When you think of domino shows, what comes to mind is an astonishing lineup of hundreds or even thousands of dominoes carefully lined up and toppled by just a small push from an audience member. Builders compete to show their skill at creating complex domino effects or reactions for fans’ entertainment – but domino effects can also provide insights into narrative structure, which could help writers craft more engaging fiction.
A domino is a rectangular piece of wood, bone or marble with a vertical line running down its center that visually divides it into two squares with different values — known as ends — on each. Each end may include dots called pips or be blank – some sets contain all possible combinations while other variants such as double-six sets only display values on one side while leaving one blank or lacking pips.
Dominoes can be used in numerous games, both casual and competitive. When used for competitive play, dominoes may involve building chains of dominoes from one end of a table to the other without stopping. When completed successfully, one wins. For other types of dominoes games, players take turns placing dominoes so chains continue to form; when one player cannot add another domino, they pass and another player takes their turn.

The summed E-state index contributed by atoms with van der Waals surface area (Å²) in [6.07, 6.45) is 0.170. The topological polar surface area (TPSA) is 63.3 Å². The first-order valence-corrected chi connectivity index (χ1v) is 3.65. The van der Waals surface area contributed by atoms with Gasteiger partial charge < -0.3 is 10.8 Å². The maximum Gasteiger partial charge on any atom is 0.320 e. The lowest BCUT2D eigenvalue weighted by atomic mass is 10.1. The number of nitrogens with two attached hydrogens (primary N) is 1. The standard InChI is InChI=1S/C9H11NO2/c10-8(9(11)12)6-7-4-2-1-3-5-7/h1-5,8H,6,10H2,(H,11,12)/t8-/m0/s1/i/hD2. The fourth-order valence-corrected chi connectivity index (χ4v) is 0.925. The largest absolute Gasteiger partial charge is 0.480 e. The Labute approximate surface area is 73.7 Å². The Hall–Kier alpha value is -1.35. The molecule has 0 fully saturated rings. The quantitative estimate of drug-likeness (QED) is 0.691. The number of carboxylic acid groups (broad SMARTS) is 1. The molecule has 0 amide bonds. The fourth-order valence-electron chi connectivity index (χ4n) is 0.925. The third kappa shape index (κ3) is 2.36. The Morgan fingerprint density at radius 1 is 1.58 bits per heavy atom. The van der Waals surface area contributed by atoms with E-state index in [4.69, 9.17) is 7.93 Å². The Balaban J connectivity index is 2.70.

Some dominoes are made from natural materials like silver lip ocean pearl oyster shell (mother of pearl), ivory or dark hardwoods like ebony; these dominoes may feature inlaid black or white pips for decoration purposes. Some dominoes even made from ceramic clay and frosted glass may weigh significantly more than traditional polymer dominoes.
Though the domino effect can help make for more captivating fiction writing, its applications in nonfiction are just as useful. For instance, business can use this concept to plan its growth and development by using it as a planning tool that will ensure all aspects of their company are moving in harmony with one another and are headed in one direction.
Use the domino effect to organize your research and plan a project, ensure your writing flows from point to point logically, or structure a speech or presentation.
Richard Nixon famously justified his policies in Latin America on domino theory grounds during the 1970s. He asserted that communist Chile and Cuba would form an impregnable “red sandwich”, making the US powerless to influence them. This approach can also be applied to other policy issues.
When creating scenes in stories, it’s essential that each domino effect leads naturally into the next. A good scene should neither be too long (with too many details or minutiae) nor too short (making key plot points or discovery moments seem shallow). Instead, the best scenes advance their story while remaining true to both its characters and their motivations.